Drug targeting of HIV-1 RNA-DNA hybrid structures: Thermodynamics of recognition and impact on reverse transcriptase-mediated ribonuclease H activity and viral replication
ABSTRACT RNA degradation via the ribonuclease H (RNase H) activity of human immunodeficiency virus type I (HIV-1) reverse transcriptase (RT) is a critical component of the reverse transcription process. In this connection, mutations of RT that inactivate RNase H activity result in noninfectious virus particles. Thus, interfering with the RNase H activity of RT represents a potential vehicle for the inhibition of HIV-1 replication. Here, we demonstrate an approach for inhibiting the RNase H activity of HIV-1 RT by targeting its RNA.DNA hybrid substrates. Specifically, we show that the binding of the 4,5-disubstituted 2-deoxystreptamine aminoglycosides, neomycin, paromomycin, and ribostamycin, to two different chimeric RNA-DNA duplexes, which mimic two distinct intermediates in the reverse transcription process, inhibits specific RT-mediated RNase H cleavage, with this inhibition being competitive in nature. UV melting and isothermal titration calorimetry studies reveal a correlation between the relative binding affinities of the three drugs for each of the chimeric RNA-DNA host duplexes and the relative extents to which the drugs inhibit RT-mediated RNase H cleavage of the duplexes. Significantly, this correlation also extends to the relative efficacies with which the drugs inhibit HIV-1 replication. In the aggregate, our results highlight a potential strategy for AIDS chemotherapy that should not be compromised by the unusual genetic diversity of HIV-1.
SourceAvailable from: Ton de Kok
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ABSTRACT: During (−)-strand DNA synthesis in retroviruses and Saccharomyces cerevisiae LTR retrotransposons, a purine rich region of the RNA template, known as the polypurine tract (PPT), is resistant to RNase H-mediated hydrolysis and subsequently serves as a primer for (+)-strand, DNA-dependent DNA synthesis. Although HIV-1 and Ty3 PPT sequences share no sequence similarity beyond the fact that both include runs of purine ribonucleotides, it has been suggested that these PPTs are processed by their cognate reverse transcriptases (RTs) through a common molecular mechanism. Here, we have used the aminoglycoside neomycin B (NB) to examine which structural features of the Ty3 PPT contribute to specific recognition and processing by its cognate RT. Using high-resolution NMR, direct infusion FTICR mass spectrometry, and isothermal titration calorimetry, we show that NB binds preferentially and selectively adjacent to the Ty3 3′ PPT−U3 cleavage junction and in an upstream 5′ region where the thumb subdomain of Ty3 RT putatively grips the substrate. Regions highlighted by NB on the Ty3 PPT are similar to those previously identified on the HIV-1 PPT sequence that are implicated as contact points for substrate binding by its RT. Our findings thus support the notion that common structural features of lentiviral and LTR-retrotransposon PPTs facilitate the interaction with their cognate RT.Biochemistry 07/2009; 48(29). DOI:10.1021/bi900357j · 3.19 Impact Factor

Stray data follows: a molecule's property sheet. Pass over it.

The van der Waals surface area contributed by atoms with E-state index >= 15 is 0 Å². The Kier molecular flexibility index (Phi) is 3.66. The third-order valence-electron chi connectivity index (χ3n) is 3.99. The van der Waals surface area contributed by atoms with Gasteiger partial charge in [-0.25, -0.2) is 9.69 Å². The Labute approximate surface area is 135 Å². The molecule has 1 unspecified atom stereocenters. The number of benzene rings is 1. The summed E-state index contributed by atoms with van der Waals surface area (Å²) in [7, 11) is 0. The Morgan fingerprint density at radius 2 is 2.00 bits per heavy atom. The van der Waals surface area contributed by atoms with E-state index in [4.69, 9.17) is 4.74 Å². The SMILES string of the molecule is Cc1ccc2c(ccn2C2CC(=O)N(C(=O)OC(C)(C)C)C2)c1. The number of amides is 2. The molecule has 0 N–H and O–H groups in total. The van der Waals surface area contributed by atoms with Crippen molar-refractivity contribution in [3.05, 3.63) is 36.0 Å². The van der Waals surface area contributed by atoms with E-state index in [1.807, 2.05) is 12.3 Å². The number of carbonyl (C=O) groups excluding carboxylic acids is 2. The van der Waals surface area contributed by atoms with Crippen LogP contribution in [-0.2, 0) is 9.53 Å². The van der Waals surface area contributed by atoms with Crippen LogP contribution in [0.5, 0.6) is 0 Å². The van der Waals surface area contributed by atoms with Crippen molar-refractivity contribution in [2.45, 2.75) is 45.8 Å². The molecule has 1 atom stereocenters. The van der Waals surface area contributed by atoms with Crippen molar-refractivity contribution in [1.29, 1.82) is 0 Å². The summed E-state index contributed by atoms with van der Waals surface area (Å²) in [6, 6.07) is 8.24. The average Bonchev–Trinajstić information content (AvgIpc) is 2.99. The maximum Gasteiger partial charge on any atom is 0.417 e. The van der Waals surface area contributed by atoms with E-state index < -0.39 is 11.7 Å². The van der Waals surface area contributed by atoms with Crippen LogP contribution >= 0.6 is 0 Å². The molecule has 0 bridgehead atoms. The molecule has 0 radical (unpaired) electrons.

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ABSTRACT: The composition and geometry of the genetic information carriers was described as double-stranded right helices sixty years ago. The flexibility of their sugar-phosphate backbones and the chemistry of their nucleotide subunits, which give rise to the RNA and DNA polymers, were soon reported to generate two main structural duplex states with biological relevance: the so-called A and B forms. Double-stranded (ds) RNA adopts the former whereas dsDNA is stable in the latter. The presence of flexural and torsional stresses in combination with environmental conditions in the cell or in the event of specific sequences in the genome can, however, stabilize other conformations. Single-molecule manipulation, besides affording the investigation of the elastic response of these polymers, can test the stability of their structural states and transition models. This approach is uniquely suited to understanding the basic features of protein binding molecules, the dynamics of molecular motors and to shedding more light on the biological relevance of the information blocks of life. Here, we provide a comprehensive single-molecule analysis of DNA and RNA double helices in the context of their structural polymorphism to set a rigorous interpretation of their material response both inside and outside the cell. From early knowledge on static structures to current dynamic investigations, we review their phase transitions and mechanochemical behaviour and harness this fundamental knowledge not only through biological sciences, but also for Nanotechnology and Nanomedicine.Integrative Biology 08/2014; 6(10). DOI:10.1039/C4IB00163J · 4.00 Impact Factor